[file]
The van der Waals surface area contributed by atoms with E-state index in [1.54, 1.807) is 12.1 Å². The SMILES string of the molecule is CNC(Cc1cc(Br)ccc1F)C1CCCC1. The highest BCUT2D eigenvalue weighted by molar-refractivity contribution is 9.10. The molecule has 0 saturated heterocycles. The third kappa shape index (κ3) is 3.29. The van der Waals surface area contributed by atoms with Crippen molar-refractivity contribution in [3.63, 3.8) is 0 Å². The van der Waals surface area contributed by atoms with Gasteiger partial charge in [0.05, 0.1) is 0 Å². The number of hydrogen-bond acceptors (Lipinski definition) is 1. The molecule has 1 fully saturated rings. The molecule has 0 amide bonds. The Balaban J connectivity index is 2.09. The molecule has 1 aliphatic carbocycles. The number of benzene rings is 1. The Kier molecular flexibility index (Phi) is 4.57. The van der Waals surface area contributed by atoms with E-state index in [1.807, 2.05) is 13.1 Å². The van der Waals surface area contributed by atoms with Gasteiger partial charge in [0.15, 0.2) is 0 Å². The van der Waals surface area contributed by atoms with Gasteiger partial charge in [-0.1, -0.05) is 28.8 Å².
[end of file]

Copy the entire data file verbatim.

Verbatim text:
The van der Waals surface area contributed by atoms with E-state index in [1.54, 1.807) is 12.1 Å². The SMILES string of the molecule is CNC(Cc1cc(Br)ccc1F)C1CCCC1. The highest BCUT2D eigenvalue weighted by molar-refractivity contribution is 9.10. The molecule has 0 saturated heterocycles. The third kappa shape index (κ3) is 3.29. The van der Waals surface area contributed by atoms with Crippen molar-refractivity contribution in [3.63, 3.8) is 0 Å². The van der Waals surface area contributed by atoms with Gasteiger partial charge in [0.05, 0.1) is 0 Å². The number of hydrogen-bond acceptors (Lipinski definition) is 1. The molecule has 1 fully saturated rings. The molecule has 0 amide bonds. The Balaban J connectivity index is 2.09. The molecule has 1 aliphatic carbocycles. The number of benzene rings is 1. The Kier molecular flexibility index (Phi) is 4.57. The van der Waals surface area contributed by atoms with E-state index in [1.807, 2.05) is 13.1 Å². The van der Waals surface area contributed by atoms with Gasteiger partial charge in [0.15, 0.2) is 0 Å². The van der Waals surface area contributed by atoms with Gasteiger partial charge in [-0.1, -0.05) is 28.8 Å².